File No. 763.72/3417
The Minister in China ( Reinsch ) to the Secretary of State
[Received March 3, 2.30 p.m.]
Referring to my cable of February 28, 7 p.m. On account of nonappearance of a satisfactory reply to its protest to Germany, the Chinese Government is now confronted with the necessity of deciding upon a further course of action as its position is fundamentally identical with that of the American Government in that both are neutral and seek no national advantages but only the maintenance of their essential rights. The Chinese Government thinks association with the United States in this matter natural. But Japan is urgently advising union with the Allies, whose representatives, under instructions, have invited China and offered certain inducements, such as the postponement of Boxer indemnity. …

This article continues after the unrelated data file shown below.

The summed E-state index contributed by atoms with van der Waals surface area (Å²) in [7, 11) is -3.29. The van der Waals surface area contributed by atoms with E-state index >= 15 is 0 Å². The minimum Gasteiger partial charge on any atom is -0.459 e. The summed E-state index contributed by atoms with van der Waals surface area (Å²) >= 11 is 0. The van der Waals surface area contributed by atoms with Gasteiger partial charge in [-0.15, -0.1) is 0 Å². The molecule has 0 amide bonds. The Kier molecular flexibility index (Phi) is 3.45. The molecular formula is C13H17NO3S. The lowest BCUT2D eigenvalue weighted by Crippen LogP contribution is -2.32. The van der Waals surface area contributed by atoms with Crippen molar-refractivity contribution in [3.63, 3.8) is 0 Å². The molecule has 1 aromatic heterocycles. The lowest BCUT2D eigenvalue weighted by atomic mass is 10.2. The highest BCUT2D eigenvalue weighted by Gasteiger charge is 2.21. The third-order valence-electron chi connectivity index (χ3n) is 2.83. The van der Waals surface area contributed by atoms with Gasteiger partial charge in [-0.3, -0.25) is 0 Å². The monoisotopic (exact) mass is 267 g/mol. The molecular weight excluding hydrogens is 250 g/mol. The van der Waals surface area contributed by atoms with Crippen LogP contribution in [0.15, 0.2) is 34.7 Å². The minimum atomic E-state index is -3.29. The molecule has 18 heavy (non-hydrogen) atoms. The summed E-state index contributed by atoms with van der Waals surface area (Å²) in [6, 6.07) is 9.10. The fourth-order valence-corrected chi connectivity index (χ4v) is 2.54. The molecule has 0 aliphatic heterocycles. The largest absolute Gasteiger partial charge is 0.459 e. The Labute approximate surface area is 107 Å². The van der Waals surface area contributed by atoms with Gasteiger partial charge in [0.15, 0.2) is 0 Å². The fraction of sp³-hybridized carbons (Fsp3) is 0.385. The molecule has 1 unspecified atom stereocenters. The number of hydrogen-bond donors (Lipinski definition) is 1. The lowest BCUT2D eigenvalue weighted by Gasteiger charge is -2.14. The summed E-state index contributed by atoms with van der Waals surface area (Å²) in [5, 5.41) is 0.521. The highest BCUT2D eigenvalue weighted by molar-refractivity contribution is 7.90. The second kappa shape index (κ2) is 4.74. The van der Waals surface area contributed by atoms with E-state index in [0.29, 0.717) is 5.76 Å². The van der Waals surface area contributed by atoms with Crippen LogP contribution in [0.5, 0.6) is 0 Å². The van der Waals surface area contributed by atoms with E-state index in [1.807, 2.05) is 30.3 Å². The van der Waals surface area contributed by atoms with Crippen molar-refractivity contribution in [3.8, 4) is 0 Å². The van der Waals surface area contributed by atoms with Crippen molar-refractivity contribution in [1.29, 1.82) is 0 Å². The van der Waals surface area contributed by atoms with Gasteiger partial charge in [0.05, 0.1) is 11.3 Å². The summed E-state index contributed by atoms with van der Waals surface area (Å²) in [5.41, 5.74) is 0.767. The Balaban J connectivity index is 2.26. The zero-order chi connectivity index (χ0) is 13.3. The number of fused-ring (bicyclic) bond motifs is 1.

The preference of the Chinese Government for alignment with the United States would determine their action, could they be sure of moderate recognition and support. Such action would receive passively or spontaneously the applause of the Allies. The features of the situation are alike favorable to a maintenance of Chinese rights and American vital interests if some financial assistance can come from American sources and the American Government will secure for China a voice in the possible conferences. The very fact of China’s being in this matter associated primarily with the United States will make it impossible to impose upon her exclusive outside control of her military establishment.
It is essential that I should have your instructions as I am asked to state the attitude of the American Government.